Silas Bell followed Myrtle into the sitting-room; he opened his case and handed her the catalogue and set a laptop on the table.
“Fresh outside today, Madam,” he said, sitting down when she did. “Bracing. Very warm in here though.”
Myrtle turned the pages and the pictures slid past her eyes. She could feel him watching her.
“Page sixteen, Madam,” he suggested.
“I thought, since you’re getting a cat you might like a basket. There’s a really nice wicker-work model, well lined with cotton. It’s just the thing for cats these sharp nights. You can’t be too – “
“Yes.” Myrtle looked up at him. “A basket.”
Silas Bell opened his laptop and typed into it very quickly.
“You’ve made a good choice, madam. I thought you would like that one.”
“Name?” he said, fingers poised.
“Oh – Smith – Myrtle Smith.”
“Well now.” Silas Bell beamed at her.
“My dearest aunt was called Myrtle, dead now I’m afraid. Lovely name I’ve always thought – lovely, and you don’t hear it much these days.”
Myrtle watched him as he put in her address and the details of the cat basket.
“Phone number, Miss Smith?”
“Oh . . . no . . . I don’t – “
“Well, you’re just right, so you are, they can take over your life.”
He put away the laptop and the catalogue. Myrtle’s heart jumped – he’d be gone in a minute – should she ask him to have a cup of tea? What could she say? Would you like tea? What about a cup of tea? She stood up and so did he. She tried the words in her head but before she could speak he was holding her hand, shaking it up and down.
“Delighted, Miss Smith, Miss Myrtle Smith.”
He pressed her hand harder; his eyes and teeth shone at her.
“Would this day week be convenient for delivery? About twelve?”
Myrtle nodded slowly.
He bowed from the waist and then he left. Myrtle stood at the window, hands clasped together. She had forgotten to take off her old lilac fleece but it didn’t matter.
The hailstones hurt her face and her fingers were frozen from holding up the hood of the raincoat. If she could just put on her gloves, but her hands were too wet. She had to lean into the wind to walk forward, her breath catching. The sea was black and white and grey and the hailstones fell in silently.
“I wish I was,” Myrtle sang, “in Carrick-fer-er-gus . . . “
It was almost dark in the sitting-room when she got home and she turned on the lamps, but it was warm and quiet and she stood still for a minute, savouring the comfort of it. In the kitchen she unpacked the tins – Liver and Bacon, the label said. The cat in the picture was pale yellow with green pointed eyes. Myrtle balanced the tins against the others and put the kettle on.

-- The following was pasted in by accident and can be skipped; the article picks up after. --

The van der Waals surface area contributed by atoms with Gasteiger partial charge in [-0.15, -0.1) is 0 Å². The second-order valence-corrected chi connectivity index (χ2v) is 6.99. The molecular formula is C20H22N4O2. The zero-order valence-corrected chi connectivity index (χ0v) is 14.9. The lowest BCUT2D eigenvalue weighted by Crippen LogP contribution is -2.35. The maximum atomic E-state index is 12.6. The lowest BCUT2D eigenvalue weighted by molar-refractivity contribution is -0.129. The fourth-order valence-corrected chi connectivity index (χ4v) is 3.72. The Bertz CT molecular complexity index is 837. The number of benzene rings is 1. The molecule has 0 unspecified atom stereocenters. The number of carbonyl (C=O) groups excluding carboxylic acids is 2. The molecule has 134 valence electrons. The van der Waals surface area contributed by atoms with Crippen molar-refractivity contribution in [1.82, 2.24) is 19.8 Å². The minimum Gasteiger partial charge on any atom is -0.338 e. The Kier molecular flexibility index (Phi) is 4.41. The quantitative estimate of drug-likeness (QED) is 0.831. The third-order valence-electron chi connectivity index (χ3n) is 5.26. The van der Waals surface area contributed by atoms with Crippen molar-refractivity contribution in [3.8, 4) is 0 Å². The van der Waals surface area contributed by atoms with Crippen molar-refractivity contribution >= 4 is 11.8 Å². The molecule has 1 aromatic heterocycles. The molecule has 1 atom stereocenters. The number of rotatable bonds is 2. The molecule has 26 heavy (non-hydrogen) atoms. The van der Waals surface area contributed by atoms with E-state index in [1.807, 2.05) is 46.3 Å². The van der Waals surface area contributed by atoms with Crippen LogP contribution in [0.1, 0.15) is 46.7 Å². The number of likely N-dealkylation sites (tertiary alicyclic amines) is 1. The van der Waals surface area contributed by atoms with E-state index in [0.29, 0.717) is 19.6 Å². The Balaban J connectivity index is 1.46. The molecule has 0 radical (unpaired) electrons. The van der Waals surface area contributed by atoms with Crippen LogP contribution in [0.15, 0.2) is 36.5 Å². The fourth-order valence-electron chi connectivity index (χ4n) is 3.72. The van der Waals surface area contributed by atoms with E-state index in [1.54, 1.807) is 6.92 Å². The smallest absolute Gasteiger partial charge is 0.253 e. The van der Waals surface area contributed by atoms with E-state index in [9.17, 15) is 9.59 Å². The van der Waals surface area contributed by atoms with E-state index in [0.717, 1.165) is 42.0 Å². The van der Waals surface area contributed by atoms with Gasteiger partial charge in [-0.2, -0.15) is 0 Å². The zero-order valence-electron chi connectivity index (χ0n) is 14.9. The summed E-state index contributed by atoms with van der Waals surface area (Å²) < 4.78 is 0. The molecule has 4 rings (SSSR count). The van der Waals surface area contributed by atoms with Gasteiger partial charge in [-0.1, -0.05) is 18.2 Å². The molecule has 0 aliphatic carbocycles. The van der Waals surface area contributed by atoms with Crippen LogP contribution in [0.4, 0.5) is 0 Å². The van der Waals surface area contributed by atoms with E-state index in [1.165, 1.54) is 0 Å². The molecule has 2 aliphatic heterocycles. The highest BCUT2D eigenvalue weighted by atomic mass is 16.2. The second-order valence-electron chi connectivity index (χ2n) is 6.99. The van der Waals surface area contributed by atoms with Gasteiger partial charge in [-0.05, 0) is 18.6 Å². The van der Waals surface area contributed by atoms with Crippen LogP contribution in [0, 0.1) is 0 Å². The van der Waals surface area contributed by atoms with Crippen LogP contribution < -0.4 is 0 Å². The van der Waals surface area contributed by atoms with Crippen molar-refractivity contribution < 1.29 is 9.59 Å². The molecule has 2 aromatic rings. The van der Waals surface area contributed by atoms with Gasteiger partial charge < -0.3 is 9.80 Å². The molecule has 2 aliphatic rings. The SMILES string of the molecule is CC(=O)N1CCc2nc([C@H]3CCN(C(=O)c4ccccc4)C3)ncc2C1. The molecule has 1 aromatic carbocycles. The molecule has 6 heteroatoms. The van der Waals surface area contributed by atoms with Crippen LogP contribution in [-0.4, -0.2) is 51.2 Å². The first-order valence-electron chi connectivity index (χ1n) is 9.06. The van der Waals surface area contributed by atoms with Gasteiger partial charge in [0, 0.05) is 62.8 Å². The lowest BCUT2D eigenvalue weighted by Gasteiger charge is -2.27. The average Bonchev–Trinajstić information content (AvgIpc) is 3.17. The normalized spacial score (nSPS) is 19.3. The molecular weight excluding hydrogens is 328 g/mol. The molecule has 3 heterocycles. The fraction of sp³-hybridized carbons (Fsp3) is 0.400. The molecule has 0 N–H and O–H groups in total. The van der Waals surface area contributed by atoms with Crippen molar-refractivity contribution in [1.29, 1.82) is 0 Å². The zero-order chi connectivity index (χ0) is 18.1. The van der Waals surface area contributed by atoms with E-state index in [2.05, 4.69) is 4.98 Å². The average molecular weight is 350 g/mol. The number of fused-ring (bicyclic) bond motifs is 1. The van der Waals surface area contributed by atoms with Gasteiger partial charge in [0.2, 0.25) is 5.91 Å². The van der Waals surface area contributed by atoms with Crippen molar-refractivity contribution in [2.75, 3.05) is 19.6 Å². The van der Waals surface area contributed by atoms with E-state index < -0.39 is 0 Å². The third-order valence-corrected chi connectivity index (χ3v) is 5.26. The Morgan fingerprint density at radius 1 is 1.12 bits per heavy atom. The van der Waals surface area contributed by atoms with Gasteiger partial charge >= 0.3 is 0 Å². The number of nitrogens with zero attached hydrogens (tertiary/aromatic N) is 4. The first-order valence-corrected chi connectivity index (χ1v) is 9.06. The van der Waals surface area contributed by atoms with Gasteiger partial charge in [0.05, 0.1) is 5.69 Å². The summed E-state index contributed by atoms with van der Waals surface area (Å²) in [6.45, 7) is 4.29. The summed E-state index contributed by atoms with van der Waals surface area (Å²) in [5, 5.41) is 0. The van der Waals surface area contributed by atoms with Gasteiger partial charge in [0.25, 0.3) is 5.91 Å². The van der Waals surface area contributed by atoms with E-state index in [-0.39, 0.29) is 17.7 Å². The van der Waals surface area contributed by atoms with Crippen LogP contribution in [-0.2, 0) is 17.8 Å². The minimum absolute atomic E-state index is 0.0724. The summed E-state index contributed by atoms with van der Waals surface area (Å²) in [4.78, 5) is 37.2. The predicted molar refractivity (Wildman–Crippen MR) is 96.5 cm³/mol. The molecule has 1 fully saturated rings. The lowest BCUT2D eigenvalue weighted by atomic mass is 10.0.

He’d be here soon. In a minute she’d go upstairs and comb out her hair, put on the black dress and redden her lips.
She dipped her biscuits and curled her toes in the warm socks. Rain hissed in the chimney and the window shook – she’d have to jam it with newspaper, and she would, in a minute. She folded her hands on her stomach, the heat of the tea still in her throat. Her eyes closed, the fire burned, the wind rattled at the window. She could call the cat Bunty – or Bella – or Sammy . . .
The knock at the door frightened her. She sat up looking straight ahead. It was him! She’d have to get up and open the door; she’d have to talk. There was a louder knock; he’d be cold out there, waiting . . . Myrtle stood up and thought briefly about the black dress. She looked at her thick, tennis socks.
“Good morning, Madam, Miss Smith. What a day, what a day.”
Silas Bell tried to smile, fighting the wind. There was a parcel at his feet and he picked it up and darted inside. The rain shone on his black hair.
“Cosy in here, Miss Smith, great altogether.”
Myrtle stared at the floor.
“And here’s your lovely basket. I got the best one there was, the very latest.”
He unwrapped the plastic covering and pushed the basket towards Myrtle. It was dark brown; the lining was blue and padded like a dressing-gown.
“Well.” Silas Bell stood up.
“Where had you thought of putting it?”
Myrtle breathed loudly; her shoulders were high, her fingers moving.
“Over here in the corner? Or not?”
“Just . . . it’ll do . . . just – “
“No, no, we must find a place for the little kitty. It might be better in the kitchen – more heat there at night you know. It holds the heat from the cooker and that. Is it through here?”
He elbowed the kitchen door open. Myrtle put out her hand to stop him but he was already in, looking at the tins of cat food, his eyebrows high on his head.
“What?” He turned to her, swinging the basket.
“Have you got the cat already?”
Myrtle lifted the Trout and Tuna and hit him very hard on the side of the head. He dropped quietly at her feet, his face saying, oh . . . his legs were sprawled out, there was a smudge of blood at his temple and she wondered if he was dead but then he made a sound and moved his hands. She curled his legs neatly and pushed him into the corner.
I’ll tell him he slipped, she thought, splashing water on the floor, he slipped on the water and banged his head.
She rolled up a bit of newspaper and stuck it into the rattling window-frame. The black car parked at the kerb shone in the rain. Myrtle looked at it for a minute, shrugged and sat down.
Myrtle is one of nineteen stories from the interlinked collection: We All Die in the End available on Kindle and in paperback from Amazon.